By LISA HOFFMAN
Scripps Howard News Service
December 05, 2006
When the 65th anniversary of the surprise 1941 siege arrives Thursday, it will find the USS Arizona Memorial Museum and visitors' center in Hawaii deteriorating so fast that it could have as few as two years of life left.
Built on landfill near the final underwater resting place of the battleship Arizona and the 1,177 souls who went down with it, the center has itself sunk as much as 30 inches into the soil.
Photo courtesy National Park Service and Arizona Memorial Museum Association
"It's a real problem," said George Sullivan, board chairman of the Arizona Memorial Museum Association.
It's not the only one. Blessed with a tourist popularity beyond anyone's expectation, the site often can be swamped with 4,500 visitors a day during peak periods - more than double the number it was designed to accommodate when it was built in1980.
That means many of the 1.5 million visitors per year must wait two hours in line to file through. On the busiest days, more than 1,500 people are turned away entirely.
And, then there are the woes of the existing museum, where priceless historical artifacts are at risk because the building's open-air design doesn't allow for the atmospheric control necessary to protect them from the elements.
As a result, Sullivan said, plans for a new, larger facility are moving full speed ahead, as a fundraising campaign edges closer to its $50 million construction goal.
If they can get $28 million in cash, groundbreaking can occur by next year's 66th anniversary of the attack, which took the lives of 2,390 U.S. military service members and civilians, and launched America into the bruising war in the Pacific.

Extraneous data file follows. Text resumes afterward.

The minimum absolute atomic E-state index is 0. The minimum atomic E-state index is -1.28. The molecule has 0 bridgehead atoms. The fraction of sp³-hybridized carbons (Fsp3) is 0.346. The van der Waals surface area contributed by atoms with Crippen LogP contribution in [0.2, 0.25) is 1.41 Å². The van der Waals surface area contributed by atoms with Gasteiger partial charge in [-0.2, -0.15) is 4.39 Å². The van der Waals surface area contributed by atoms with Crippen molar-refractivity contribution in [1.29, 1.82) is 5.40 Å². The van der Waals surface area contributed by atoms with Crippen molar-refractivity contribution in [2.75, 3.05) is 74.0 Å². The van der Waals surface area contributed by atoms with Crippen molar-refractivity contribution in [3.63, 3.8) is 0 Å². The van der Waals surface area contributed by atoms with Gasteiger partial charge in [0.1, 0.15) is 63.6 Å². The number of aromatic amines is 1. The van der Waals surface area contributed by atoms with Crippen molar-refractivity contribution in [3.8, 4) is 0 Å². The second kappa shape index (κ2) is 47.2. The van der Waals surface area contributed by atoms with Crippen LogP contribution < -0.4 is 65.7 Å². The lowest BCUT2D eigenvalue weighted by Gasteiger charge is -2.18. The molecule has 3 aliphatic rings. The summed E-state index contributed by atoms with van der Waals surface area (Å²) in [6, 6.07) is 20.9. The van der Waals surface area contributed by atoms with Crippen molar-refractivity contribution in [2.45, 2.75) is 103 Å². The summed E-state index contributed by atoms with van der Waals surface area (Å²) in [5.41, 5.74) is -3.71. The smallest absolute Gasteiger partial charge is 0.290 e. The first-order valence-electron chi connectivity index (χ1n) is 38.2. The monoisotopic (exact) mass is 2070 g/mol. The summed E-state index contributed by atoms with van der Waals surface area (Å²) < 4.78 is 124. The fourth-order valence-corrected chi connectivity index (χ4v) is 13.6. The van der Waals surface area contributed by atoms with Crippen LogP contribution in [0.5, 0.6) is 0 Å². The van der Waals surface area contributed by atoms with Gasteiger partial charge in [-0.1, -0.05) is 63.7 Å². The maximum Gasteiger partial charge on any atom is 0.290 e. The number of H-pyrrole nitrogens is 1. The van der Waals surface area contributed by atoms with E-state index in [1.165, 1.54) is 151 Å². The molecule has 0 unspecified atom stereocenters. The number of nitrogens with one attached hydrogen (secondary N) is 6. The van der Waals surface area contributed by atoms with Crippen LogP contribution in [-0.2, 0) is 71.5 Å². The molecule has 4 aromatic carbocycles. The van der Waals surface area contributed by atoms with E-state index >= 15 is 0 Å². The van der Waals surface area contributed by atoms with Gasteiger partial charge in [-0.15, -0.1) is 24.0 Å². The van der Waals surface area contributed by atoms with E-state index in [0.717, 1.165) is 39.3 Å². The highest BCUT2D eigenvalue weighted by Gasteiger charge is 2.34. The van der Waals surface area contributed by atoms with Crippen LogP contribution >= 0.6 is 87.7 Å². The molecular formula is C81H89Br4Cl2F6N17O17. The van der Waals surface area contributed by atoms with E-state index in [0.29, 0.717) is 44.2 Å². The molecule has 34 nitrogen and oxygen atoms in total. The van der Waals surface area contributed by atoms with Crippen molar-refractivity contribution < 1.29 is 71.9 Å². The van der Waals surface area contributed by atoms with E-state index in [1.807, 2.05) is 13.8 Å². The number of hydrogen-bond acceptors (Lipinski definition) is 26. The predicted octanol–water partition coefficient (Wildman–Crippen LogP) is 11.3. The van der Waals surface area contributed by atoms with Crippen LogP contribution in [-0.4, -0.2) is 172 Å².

The latest tallies show that collecting another $7 million will accomplish that goal, Sullivan said.
So far, 114 major donors - companies and celebrities - have stepped up with contributions of $10,000 or more. Among them have been defense contractors Northrop Grumman and General Dynamics as well as Microsoft founder Bill Gates and actor Tom Hanks.
Memorial boosters say the grassroots support has been heartwarming. A fourth-grade class in Punta Gorda, Fla., for instance, has raised $7,000 so far toward its $10,000 goal. Senior citizens on fixed incomes also have been enthusiastic donors, said Donna Bebber, development director for the Pearl Harbor Memorial Fund.
"This is something that belongs to the American people," she said.
If enough money comes in, plans for what would be renamed the Pearl Harbor Memorial Museum and Visitor Center envision a five-acre expansion and a near doubling of the size of the existing museum.
The museum would be state-of-the-art and enclosed from the elements. A research and education center would be added, with a library and a facility suitable for teleconferencing. An outdoors amphitheatre, expanded bookstore and larger areas for visitors to eat and rest would round out the improvements, Sullivan said.
If things proceed smoothly, the new complex could be opened by the attacks 68th anniversary in 2009.
"We want to make the visitor experience much better ... and preserve history for future generations," Sullivan said.
Scripps Howard News Service, http://www.shns.com
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